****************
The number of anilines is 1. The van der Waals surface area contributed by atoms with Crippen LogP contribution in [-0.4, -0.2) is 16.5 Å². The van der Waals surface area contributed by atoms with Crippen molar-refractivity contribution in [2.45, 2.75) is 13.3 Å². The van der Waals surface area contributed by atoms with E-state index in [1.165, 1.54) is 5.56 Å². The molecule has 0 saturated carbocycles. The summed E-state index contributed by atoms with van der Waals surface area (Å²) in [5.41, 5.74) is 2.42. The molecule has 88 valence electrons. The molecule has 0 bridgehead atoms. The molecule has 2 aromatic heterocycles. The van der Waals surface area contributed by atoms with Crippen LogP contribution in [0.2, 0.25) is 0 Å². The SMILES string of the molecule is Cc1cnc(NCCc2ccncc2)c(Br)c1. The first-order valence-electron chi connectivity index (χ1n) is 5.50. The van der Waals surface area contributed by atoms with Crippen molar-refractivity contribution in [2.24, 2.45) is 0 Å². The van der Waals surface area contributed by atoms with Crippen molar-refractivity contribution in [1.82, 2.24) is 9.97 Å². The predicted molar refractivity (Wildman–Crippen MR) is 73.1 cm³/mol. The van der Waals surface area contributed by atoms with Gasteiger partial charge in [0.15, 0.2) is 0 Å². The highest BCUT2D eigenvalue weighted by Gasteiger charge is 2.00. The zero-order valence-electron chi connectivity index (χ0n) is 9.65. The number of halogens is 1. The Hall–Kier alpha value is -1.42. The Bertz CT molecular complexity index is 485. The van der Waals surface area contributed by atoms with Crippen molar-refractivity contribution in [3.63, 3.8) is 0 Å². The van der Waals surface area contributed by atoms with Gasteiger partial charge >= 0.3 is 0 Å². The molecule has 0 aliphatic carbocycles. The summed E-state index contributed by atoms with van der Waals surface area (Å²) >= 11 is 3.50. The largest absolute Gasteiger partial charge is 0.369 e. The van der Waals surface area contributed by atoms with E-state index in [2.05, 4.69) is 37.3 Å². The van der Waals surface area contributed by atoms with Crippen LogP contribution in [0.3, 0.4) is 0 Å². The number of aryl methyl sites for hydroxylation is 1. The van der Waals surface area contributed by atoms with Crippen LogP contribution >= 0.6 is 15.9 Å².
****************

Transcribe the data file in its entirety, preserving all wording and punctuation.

The number of anilines is 1. The van der Waals surface area contributed by atoms with Crippen LogP contribution in [-0.4, -0.2) is 16.5 Å². The van der Waals surface area contributed by atoms with Crippen molar-refractivity contribution in [2.45, 2.75) is 13.3 Å². The van der Waals surface area contributed by atoms with E-state index in [1.165, 1.54) is 5.56 Å². The molecule has 0 saturated carbocycles. The summed E-state index contributed by atoms with van der Waals surface area (Å²) in [5.41, 5.74) is 2.42. The molecule has 88 valence electrons. The molecule has 0 bridgehead atoms. The molecule has 2 aromatic heterocycles. The van der Waals surface area contributed by atoms with Crippen LogP contribution in [0.2, 0.25) is 0 Å². The SMILES string of the molecule is Cc1cnc(NCCc2ccncc2)c(Br)c1. The first-order valence-electron chi connectivity index (χ1n) is 5.50. The van der Waals surface area contributed by atoms with Crippen molar-refractivity contribution in [2.24, 2.45) is 0 Å². The van der Waals surface area contributed by atoms with Crippen molar-refractivity contribution in [1.82, 2.24) is 9.97 Å². The predicted molar refractivity (Wildman–Crippen MR) is 73.1 cm³/mol. The van der Waals surface area contributed by atoms with Gasteiger partial charge in [0.15, 0.2) is 0 Å². The highest BCUT2D eigenvalue weighted by Gasteiger charge is 2.00. The zero-order valence-electron chi connectivity index (χ0n) is 9.65. The number of halogens is 1. The Hall–Kier alpha value is -1.42. The Bertz CT molecular complexity index is 485. The van der Waals surface area contributed by atoms with Crippen molar-refractivity contribution in [3.63, 3.8) is 0 Å². The van der Waals surface area contributed by atoms with Gasteiger partial charge >= 0.3 is 0 Å². The molecule has 0 aliphatic carbocycles. The summed E-state index contributed by atoms with van der Waals surface area (Å²) >= 11 is 3.50. The largest absolute Gasteiger partial charge is 0.369 e. The van der Waals surface area contributed by atoms with E-state index in [2.05, 4.69) is 37.3 Å². The van der Waals surface area contributed by atoms with Crippen LogP contribution in [0.3, 0.4) is 0 Å². The number of aryl methyl sites for hydroxylation is 1. The van der Waals surface area contributed by atoms with Crippen LogP contribution >= 0.6 is 15.9 Å².